Review Summary: “Let it Come Down” is an album fit for certain friends of mine, who spend their free evenings with various substances. Spiritualized continue to convey the feeling of sweet downward spirals with remarkable accessibility.1 of 1 thought this review was well written
I have never taken any drugs during my lifetime, and therefore have no idea how the effects of drugs feel. Given my living environment at a university, I often hear stories about the effects of drugs and formulate notions about the effects of drug use on the human body. When I listen to Spiritualized, I arrive as close to my understanding of drug use through their beautiful yet painful harmonies. This is because Spiritualized delivers euphoria during their explosive highs and a bittersweet pain when collapsing into cries for help. Their music simulates a drowning feeling as frontman Jason Pierce demonstrates his internal suffering with relationships, life, and God. “Let it Come Down” is an album fit for certain friends of mine, who spend their free evenings with various substances. However, the album goes beyond appropriateness for individuals under outside influences, as Spiritualized continue to convey the feeling of sweet downward spirals with remarkable accessibility.
Thundering horns that are fitting for signaling the entrance of a king on “I Didn’t Mean to Hurt You” seem at home between Pierce’s laments on “The Straight and the Narrow” and “Stop Your Crying.” Continuity is dynamic and fluid on “Let it Come Down,” which does not stop at flowing throbbing beats guided by blaring horns, but also includes repeated song lyrics that remind the listener of heartbreaking themes. During “Do It All Over Again,” Pierce sings “I love you like I love the sun in the morning.” Later in the album, during “I Didn’t Mean to Hurt You,” Pierce delivers the same lyric, and then adds “I miss you like I miss the water when I’m burning,” before professing his sincere regrets for hurting his loved one. “Let it Come Down” succeeds because it works well as an album, with great continuity and continuing to convey a theme of suffering through the sweetest unconventional means.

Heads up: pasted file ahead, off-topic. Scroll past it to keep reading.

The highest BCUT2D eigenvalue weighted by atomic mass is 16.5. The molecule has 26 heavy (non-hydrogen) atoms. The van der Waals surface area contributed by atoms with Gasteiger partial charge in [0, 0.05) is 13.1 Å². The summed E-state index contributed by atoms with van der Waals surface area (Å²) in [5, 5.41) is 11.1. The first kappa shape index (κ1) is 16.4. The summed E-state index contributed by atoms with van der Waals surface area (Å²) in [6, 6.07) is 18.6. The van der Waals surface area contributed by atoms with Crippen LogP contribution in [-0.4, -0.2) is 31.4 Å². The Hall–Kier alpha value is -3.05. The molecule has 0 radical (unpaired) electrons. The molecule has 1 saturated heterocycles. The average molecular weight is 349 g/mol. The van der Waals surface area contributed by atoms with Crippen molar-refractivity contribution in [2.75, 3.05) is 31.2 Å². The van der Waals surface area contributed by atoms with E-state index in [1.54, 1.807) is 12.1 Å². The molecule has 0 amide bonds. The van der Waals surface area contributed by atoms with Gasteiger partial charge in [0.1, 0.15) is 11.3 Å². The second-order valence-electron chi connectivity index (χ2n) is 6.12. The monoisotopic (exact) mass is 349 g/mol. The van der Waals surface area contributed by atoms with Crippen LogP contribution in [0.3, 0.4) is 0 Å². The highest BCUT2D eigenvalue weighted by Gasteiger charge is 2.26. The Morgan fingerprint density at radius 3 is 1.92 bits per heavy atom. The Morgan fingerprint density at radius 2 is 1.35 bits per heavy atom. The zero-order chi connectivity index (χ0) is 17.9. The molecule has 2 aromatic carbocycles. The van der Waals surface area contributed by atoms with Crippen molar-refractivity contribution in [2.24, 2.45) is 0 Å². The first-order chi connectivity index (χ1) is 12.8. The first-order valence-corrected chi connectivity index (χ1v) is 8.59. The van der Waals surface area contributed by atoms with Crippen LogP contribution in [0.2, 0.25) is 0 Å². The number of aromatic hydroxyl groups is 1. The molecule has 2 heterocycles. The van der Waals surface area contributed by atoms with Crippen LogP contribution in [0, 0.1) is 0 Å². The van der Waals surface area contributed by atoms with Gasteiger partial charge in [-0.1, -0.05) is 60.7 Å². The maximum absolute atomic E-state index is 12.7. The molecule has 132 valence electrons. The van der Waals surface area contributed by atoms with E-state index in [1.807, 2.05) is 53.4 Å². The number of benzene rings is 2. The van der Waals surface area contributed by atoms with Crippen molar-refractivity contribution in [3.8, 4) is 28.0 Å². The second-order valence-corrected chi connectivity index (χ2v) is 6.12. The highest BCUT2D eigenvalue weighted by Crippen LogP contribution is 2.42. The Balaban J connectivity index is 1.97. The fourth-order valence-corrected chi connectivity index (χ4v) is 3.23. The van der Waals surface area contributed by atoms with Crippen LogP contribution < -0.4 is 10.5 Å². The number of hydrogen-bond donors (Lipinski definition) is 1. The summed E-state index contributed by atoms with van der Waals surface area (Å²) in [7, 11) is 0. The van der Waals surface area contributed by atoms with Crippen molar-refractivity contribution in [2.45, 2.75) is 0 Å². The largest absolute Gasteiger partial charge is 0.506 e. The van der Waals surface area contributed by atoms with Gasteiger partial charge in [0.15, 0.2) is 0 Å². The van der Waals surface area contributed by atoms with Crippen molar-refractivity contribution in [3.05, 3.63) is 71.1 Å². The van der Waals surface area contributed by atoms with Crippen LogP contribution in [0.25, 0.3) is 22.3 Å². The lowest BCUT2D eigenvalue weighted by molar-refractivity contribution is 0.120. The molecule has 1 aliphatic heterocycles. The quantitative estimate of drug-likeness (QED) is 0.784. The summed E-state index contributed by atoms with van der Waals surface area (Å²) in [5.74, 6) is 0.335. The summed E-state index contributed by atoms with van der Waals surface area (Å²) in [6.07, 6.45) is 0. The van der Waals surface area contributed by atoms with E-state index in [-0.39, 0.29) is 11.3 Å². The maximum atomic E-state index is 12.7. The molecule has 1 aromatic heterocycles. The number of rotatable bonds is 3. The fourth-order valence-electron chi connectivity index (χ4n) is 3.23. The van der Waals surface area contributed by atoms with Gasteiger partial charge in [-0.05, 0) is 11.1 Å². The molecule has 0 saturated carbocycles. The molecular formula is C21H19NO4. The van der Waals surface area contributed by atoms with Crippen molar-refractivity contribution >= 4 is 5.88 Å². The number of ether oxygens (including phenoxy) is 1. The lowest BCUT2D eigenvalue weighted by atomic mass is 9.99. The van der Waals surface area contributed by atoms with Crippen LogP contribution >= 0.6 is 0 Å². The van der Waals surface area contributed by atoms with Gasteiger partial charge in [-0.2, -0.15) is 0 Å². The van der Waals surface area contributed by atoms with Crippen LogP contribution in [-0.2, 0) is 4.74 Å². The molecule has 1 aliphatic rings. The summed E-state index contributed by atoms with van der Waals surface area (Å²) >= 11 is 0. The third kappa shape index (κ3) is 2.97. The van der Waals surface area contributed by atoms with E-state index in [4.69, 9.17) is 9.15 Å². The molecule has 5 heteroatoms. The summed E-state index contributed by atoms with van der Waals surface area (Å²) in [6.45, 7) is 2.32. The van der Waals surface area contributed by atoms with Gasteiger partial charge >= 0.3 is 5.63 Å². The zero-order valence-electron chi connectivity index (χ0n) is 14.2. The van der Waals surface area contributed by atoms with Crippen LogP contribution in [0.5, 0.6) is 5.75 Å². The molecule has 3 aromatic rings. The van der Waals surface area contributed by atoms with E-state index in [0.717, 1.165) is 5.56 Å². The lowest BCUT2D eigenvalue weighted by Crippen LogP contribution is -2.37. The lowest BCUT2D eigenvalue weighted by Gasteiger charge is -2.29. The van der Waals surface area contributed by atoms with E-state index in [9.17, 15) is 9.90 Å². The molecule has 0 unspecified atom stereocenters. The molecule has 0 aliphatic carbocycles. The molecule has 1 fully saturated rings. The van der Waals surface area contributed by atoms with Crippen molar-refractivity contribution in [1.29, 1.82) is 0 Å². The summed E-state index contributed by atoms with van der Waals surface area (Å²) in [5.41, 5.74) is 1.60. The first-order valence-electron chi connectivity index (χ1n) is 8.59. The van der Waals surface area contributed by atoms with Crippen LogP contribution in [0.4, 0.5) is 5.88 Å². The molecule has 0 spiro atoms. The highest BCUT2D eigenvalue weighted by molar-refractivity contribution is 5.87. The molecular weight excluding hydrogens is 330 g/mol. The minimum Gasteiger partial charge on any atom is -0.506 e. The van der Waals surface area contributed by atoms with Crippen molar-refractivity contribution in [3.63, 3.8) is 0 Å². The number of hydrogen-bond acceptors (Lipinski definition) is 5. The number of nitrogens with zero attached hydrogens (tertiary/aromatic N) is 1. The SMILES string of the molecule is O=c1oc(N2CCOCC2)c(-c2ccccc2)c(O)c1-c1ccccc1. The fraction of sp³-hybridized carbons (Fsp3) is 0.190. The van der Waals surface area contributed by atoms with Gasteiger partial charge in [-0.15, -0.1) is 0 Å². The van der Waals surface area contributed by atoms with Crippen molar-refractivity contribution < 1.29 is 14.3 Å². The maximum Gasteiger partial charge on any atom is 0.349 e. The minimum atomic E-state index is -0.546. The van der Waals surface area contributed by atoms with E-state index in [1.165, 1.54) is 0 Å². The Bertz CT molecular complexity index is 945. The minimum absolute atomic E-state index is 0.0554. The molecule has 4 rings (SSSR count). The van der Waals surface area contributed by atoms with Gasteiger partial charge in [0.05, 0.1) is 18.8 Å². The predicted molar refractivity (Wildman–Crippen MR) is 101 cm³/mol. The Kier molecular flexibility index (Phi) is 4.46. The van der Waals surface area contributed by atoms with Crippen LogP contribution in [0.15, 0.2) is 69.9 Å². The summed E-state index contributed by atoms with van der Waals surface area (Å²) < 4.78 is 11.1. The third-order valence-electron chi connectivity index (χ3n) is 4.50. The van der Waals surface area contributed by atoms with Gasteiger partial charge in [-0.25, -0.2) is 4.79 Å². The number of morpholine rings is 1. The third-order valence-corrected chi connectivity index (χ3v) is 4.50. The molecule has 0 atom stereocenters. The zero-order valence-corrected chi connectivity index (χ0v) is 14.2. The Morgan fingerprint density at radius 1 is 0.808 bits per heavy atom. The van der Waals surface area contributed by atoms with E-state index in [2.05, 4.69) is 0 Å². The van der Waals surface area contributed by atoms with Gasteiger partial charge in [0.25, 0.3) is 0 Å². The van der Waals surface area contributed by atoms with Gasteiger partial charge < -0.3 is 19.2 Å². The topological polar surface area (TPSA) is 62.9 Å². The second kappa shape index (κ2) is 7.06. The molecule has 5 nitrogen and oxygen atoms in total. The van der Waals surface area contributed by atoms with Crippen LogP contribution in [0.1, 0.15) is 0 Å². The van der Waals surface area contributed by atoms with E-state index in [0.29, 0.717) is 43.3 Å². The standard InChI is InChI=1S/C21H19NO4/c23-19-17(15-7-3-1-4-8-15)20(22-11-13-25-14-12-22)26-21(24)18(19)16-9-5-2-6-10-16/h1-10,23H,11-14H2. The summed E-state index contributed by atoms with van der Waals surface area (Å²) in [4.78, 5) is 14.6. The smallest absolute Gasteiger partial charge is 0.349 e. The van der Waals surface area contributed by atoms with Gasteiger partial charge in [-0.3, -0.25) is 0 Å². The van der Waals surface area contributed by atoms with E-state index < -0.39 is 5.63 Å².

Relative to the earlier work of Spiritualized, like “Ladies and Gentlemen We Are Floating in Space,” and “Lazer Guided Melodies,” Spiritualized creates a louder, more upbeat blast of energy through a collection of over 120 musicians. With their familiar horn and string sections and a new heavenly choir, Spiritualized develops a fresh sensation. It is as if Jason Pierce is standing at the gates of heaven, convincing St. Peter that he is not worthy of entrance, with the aid of angels whose trumpets and voices wisp around the gates’ bars. The composition of instruments allows for the listener to close their eyes and smile under the sinner’s spell, because they know that they also won’t get to heaven in the state that they’re in, but in a way they can accept.
The album is not without energetic moments, reminiscent of “Electricity” from “Ladies and Gentlemen…” with guitars aiming to send flickers of fire around the walls of your room. The opener “On Fire” consists of a piano introduction which sets the tone for the rest of the album, as the choir is presented, horns are envisioned rocking side to side in the hands of robed seraphim, and fuzzy effects skim over Pierce’s voice. Because of the fulfillment received after listening to “Let it Come Down,” one may believe that they really were dancing in heaven. You may not even need the drugs.